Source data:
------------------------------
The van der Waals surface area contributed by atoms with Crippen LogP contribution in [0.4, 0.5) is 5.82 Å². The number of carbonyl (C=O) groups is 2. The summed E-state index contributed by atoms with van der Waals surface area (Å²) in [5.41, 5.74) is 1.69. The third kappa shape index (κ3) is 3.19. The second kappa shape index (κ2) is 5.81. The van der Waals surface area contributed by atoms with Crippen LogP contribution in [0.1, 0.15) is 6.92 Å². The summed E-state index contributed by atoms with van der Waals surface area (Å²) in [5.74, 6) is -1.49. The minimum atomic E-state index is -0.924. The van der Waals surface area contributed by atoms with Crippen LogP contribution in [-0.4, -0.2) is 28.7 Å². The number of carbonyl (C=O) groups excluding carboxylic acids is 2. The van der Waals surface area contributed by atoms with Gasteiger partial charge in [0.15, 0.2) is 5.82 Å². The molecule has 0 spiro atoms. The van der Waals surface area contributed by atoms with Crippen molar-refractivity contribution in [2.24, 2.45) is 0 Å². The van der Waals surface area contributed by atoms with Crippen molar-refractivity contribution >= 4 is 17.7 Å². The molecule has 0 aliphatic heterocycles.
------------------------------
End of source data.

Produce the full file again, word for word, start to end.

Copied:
The van der Waals surface area contributed by atoms with Crippen LogP contribution in [0.4, 0.5) is 5.82 Å². The number of carbonyl (C=O) groups is 2. The summed E-state index contributed by atoms with van der Waals surface area (Å²) in [5.41, 5.74) is 1.69. The third kappa shape index (κ3) is 3.19. The second kappa shape index (κ2) is 5.81. The van der Waals surface area contributed by atoms with Crippen LogP contribution in [0.1, 0.15) is 6.92 Å². The summed E-state index contributed by atoms with van der Waals surface area (Å²) in [5.74, 6) is -1.49. The minimum atomic E-state index is -0.924. The van der Waals surface area contributed by atoms with Crippen LogP contribution in [-0.4, -0.2) is 28.7 Å². The number of carbonyl (C=O) groups excluding carboxylic acids is 2. The van der Waals surface area contributed by atoms with Gasteiger partial charge in [0.15, 0.2) is 5.82 Å². The molecule has 0 spiro atoms. The van der Waals surface area contributed by atoms with Crippen molar-refractivity contribution in [2.24, 2.45) is 0 Å². The van der Waals surface area contributed by atoms with Crippen molar-refractivity contribution >= 4 is 17.7 Å². The molecule has 0 aliphatic heterocycles.